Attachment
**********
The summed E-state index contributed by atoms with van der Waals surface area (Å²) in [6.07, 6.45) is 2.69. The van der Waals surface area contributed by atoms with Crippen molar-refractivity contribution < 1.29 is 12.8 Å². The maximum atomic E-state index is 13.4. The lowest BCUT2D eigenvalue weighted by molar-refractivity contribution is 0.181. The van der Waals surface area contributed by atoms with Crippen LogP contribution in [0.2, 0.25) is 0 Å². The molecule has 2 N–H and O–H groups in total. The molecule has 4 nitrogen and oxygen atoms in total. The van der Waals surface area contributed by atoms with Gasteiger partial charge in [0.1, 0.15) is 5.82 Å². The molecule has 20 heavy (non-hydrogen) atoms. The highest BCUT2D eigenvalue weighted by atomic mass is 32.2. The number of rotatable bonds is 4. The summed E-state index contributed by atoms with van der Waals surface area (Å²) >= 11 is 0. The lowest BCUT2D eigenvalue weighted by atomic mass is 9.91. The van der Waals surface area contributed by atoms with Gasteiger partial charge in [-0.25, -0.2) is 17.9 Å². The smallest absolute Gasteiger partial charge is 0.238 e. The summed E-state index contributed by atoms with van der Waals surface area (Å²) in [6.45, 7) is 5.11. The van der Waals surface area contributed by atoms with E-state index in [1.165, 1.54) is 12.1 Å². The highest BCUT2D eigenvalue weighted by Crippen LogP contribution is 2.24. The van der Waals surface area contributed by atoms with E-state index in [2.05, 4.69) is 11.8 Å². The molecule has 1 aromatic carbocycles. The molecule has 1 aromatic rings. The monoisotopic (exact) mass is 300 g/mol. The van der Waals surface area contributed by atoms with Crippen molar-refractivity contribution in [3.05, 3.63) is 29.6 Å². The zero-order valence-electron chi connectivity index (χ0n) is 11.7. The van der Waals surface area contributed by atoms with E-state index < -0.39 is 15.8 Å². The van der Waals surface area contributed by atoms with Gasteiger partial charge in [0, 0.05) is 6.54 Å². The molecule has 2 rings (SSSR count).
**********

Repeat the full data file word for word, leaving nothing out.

The summed E-state index contributed by atoms with van der Waals surface area (Å²) in [6.07, 6.45) is 2.69. The van der Waals surface area contributed by atoms with Crippen molar-refractivity contribution < 1.29 is 12.8 Å². The maximum atomic E-state index is 13.4. The lowest BCUT2D eigenvalue weighted by molar-refractivity contribution is 0.181. The van der Waals surface area contributed by atoms with Crippen LogP contribution in [0.2, 0.25) is 0 Å². The molecule has 2 N–H and O–H groups in total. The molecule has 4 nitrogen and oxygen atoms in total. The van der Waals surface area contributed by atoms with Gasteiger partial charge in [0.1, 0.15) is 5.82 Å². The molecule has 20 heavy (non-hydrogen) atoms. The highest BCUT2D eigenvalue weighted by atomic mass is 32.2. The number of rotatable bonds is 4. The summed E-state index contributed by atoms with van der Waals surface area (Å²) >= 11 is 0. The lowest BCUT2D eigenvalue weighted by atomic mass is 9.91. The van der Waals surface area contributed by atoms with Gasteiger partial charge in [-0.25, -0.2) is 17.9 Å². The smallest absolute Gasteiger partial charge is 0.238 e. The summed E-state index contributed by atoms with van der Waals surface area (Å²) in [6.45, 7) is 5.11. The van der Waals surface area contributed by atoms with E-state index in [1.165, 1.54) is 12.1 Å². The highest BCUT2D eigenvalue weighted by Crippen LogP contribution is 2.24. The van der Waals surface area contributed by atoms with E-state index in [2.05, 4.69) is 11.8 Å². The molecule has 1 aromatic carbocycles. The molecule has 1 aromatic rings. The monoisotopic (exact) mass is 300 g/mol. The van der Waals surface area contributed by atoms with Crippen molar-refractivity contribution in [3.05, 3.63) is 29.6 Å². The zero-order valence-electron chi connectivity index (χ0n) is 11.7. The van der Waals surface area contributed by atoms with E-state index < -0.39 is 15.8 Å². The van der Waals surface area contributed by atoms with Gasteiger partial charge in [0, 0.05) is 6.54 Å². The molecule has 2 rings (SSSR count).